11 April 2001
New foot-and-mouth threat to NI

By Philip Clarke, Europe editor

NORTHERN Ireland farmers are waiting for tests results from a suspected case of foot-and-mouth which could see their meat exports banned once again.

The first results from samples taken from a dairy farm near Cookstown, County Tyrone, were due back at 1900hrs on Wednesday (11 April).

The Northern Ireland Department of Agriculture described the case as a hot suspect. “We are very worried,” said a department spokesman.

“There were 20 heifers involved, and 80% had very pronounced lesions. It is a complete mystery, as this farm is in the middle of nowhere.”

If confirmed, the case will dash hopes of a return to relative normality for the province, which so far has had just one outbreak on a farm in South Armagh.

Export restrictions were lifted on 04 April for most in Northern Ireland, including the ban on live animals and unprocessed livestock products.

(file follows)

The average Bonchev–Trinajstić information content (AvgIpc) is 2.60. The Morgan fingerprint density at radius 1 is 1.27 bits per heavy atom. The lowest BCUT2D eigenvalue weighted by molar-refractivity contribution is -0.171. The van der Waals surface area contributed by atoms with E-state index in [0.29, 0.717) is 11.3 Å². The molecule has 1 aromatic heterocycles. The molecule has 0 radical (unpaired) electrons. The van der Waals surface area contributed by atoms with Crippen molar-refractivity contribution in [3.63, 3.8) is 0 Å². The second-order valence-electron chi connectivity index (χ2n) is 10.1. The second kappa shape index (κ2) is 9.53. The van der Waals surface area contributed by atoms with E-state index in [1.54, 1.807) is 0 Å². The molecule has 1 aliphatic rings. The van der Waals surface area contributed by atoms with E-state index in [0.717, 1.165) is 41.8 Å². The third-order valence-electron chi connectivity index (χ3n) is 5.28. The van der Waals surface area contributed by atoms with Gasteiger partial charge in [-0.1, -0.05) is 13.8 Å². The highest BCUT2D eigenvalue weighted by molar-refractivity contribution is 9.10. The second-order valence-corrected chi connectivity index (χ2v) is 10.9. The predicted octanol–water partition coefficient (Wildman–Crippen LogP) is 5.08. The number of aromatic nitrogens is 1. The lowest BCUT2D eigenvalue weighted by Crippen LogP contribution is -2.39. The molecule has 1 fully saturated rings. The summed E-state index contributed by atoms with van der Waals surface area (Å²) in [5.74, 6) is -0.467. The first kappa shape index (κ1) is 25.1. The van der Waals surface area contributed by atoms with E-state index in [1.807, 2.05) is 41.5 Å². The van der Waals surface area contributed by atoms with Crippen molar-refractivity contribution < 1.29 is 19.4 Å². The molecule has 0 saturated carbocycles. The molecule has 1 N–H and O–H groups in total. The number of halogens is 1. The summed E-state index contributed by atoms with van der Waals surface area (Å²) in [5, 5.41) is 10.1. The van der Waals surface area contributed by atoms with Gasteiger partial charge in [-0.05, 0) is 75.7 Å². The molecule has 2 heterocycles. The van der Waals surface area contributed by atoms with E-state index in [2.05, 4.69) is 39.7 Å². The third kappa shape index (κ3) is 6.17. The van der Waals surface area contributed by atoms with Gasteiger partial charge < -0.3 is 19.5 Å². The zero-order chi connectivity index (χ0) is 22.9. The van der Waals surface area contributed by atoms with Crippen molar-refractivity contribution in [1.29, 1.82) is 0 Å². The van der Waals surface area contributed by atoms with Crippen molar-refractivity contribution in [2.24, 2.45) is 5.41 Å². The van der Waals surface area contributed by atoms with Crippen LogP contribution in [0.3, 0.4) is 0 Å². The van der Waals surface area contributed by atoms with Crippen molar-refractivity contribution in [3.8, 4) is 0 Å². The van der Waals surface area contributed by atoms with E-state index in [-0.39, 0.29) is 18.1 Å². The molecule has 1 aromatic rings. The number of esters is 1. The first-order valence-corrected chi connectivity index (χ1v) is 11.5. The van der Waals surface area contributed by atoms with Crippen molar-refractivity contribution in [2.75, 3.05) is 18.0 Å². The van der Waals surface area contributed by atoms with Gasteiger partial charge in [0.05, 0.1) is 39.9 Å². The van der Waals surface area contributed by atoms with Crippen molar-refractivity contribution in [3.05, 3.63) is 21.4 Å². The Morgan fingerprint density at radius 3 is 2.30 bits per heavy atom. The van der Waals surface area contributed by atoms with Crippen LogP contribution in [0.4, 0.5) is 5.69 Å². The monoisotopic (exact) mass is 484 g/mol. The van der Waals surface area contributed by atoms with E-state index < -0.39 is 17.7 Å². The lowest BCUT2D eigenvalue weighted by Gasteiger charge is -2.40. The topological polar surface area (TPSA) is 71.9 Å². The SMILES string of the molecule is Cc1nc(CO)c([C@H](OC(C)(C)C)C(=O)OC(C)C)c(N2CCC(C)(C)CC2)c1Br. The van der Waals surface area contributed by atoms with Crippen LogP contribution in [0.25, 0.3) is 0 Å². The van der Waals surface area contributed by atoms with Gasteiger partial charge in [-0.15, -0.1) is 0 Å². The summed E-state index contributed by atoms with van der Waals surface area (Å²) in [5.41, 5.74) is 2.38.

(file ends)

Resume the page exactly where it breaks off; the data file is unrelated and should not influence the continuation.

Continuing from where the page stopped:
But this relaxation did not include Newry and Mourne, the two administrative areas near where foot-and-mouth had been confirmed.

These two areas were due to have their restrictions lifted next week (19 April), on condition there had been no further outbreaks of the disease.

If the latest suspect is confirmed, Northern Ireland can expect to have the full range of movement limitations re-imposed.

“This suspect case shows that the threat of foot-and-mouth is still with us,” said Northern Ireland agriculture minister, Brid Rodgers.

“I very much hope that this case will not be positive, but at this point we must expect the worst.”

In a similar development, the Netherlands has also reported another foot-and-mouth case in a previously unaffected area.

The latest outbreak – the countrys 21st – is on a dairy farm near the north coast, about 100 miles from the main foot-and-mouth region of Oene and Olst.

Several thousand sheep and cattle will be slaughtered.

Foot-and-mouth – confirmed outbreaks
Foot-and-mouth – FWi coverage